During the discussion, UL panelists explored how cities can manage the fire risks of lithium-ion batteries – addressing the dangers of these batteries and reviewing best practices for developing sound policies to ensure that lithium-ion batteries in e-mobility devices comply with recognized safety standards.

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“The cause of this crisis is a perfect storm of demand for battery-powered devices and a supply of cheap, unregulated, products flooding in from overseas to meet this demand,” Kavanagh said. “These batteries are found everywhere – in your cell phones, laptops, power tools, solar devices, power packs, watches, and electric cars. When used properly and safely, their uses are endless. And yet, when used improperly, and particularly without regulation, all these seemingly benign technologies can quickly become major fire safety threats.”

She continued, “There is no city at this conference that has not had one of those fires. And those fires are particularly deadly.”

“What does this all lead to? It leads to trust,” UL’s Borlase said. “It leads to trust that if you have a battery that meets these consensus safety standards that were developed by experts, that were then tested and certified to meet that standard, that you can trust that that battery is safe compared to either the low-quality, counterfeit, tampered batteries that we are seeing cause a lot of the fires – not just in New York City, but in other places.”

National standards sought

Since late 2022, the Consumer Product Safety Commission (CPSC) has called on manufacturers of e-scooters, self-balancing scooters (hoverboards), e-bicycles and e-unicycles to review their product lines and ensure they comply with established voluntary safety standards or face possible enforcement action.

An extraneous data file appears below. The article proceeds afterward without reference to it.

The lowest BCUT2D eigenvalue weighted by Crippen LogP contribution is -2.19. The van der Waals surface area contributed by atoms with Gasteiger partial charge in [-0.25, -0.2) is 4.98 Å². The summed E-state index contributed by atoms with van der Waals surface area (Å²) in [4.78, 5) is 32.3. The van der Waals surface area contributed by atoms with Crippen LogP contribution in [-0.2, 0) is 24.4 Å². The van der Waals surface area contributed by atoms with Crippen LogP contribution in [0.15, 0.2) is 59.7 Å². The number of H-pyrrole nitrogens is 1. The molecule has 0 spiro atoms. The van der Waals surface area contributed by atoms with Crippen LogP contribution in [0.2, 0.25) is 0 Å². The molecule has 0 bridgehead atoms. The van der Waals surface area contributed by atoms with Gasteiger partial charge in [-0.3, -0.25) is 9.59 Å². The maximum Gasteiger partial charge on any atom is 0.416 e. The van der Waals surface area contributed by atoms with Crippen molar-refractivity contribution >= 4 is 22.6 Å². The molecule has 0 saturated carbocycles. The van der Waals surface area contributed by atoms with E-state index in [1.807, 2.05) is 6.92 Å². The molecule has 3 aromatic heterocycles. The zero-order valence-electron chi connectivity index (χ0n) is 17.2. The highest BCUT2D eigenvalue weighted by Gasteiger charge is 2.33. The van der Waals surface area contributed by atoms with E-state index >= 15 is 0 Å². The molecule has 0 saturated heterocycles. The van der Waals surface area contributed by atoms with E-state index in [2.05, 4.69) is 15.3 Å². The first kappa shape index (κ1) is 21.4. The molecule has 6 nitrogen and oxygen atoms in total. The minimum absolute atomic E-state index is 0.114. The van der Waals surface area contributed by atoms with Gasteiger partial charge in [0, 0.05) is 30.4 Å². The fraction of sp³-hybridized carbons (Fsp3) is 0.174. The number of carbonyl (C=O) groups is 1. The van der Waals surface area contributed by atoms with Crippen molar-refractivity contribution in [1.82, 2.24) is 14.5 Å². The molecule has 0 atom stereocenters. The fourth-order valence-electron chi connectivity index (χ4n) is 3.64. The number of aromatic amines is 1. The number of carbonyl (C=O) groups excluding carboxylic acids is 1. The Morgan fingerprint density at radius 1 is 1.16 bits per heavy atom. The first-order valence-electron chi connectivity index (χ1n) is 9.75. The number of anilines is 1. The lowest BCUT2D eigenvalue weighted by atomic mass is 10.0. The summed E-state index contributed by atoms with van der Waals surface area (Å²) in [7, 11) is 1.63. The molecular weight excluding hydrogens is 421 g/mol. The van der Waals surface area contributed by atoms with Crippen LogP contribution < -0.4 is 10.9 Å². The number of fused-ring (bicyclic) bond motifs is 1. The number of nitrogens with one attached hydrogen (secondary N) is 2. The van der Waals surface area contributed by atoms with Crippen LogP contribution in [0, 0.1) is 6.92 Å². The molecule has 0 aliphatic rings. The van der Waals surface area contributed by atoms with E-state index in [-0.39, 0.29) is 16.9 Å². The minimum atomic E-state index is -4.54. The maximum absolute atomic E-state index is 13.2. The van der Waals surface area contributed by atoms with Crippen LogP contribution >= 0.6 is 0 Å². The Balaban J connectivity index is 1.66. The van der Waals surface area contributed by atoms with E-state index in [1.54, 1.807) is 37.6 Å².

Now, Rep. Ritchie Torres (D-NY) has taken direct aim at batteries, sponsoring HR 1797, Setting Consumer Standards for Lithium-Ion Batteries Act. Introduced in March 2023, the bill was ordered to be reported out of committee by a vote of 42 yeas and 0 nays in the House Energy and Commerce Subcommittee on Innovation, Data, and Commerce this past December. Having attracted more than 20 House co-sponsors from California, Texas, and Louisiana, among others, it awaits being taken up by the full House.

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The bill would require the CPSC, “Not later than 180 days after the date of the enactment of this Act, to promulgate, under section 553 of title 5, United States Code, a final consumer product safety standard for rechargeable lithium-ion batteries used in  micromobility devices within the jurisdiction of the Commission, including electric bicycles and electric scooters, to protect against the risk of fires caused by such batteries.”

As the battery standards would affect building codes and a wide range of consumer products, CPSC standards developers are meeting with other organizations including UL and the American National Standards Institute (ANSI) to further define their tasks.

Global action

Lest you think this is an ill-concealed screed against cheap and dangerous battery imports from China, a closing note. In late February the Global Times reported the Chinese public’s concern about the safety of electric bicycle batteries has been growing, following a recent spate of battery fires. According to the latest media reports, China is set to introduce mandatory national standards on the matter.

At the national level, the mandatory national standard “Safety Technical Specification of Lithium-ion Battery for Electric Bicycle,” which was drafted by the Ministry of Industry and Information Technology in 2022, has completed the drafting and consultation stage and is currently under review, according to China Central Television (CCTV).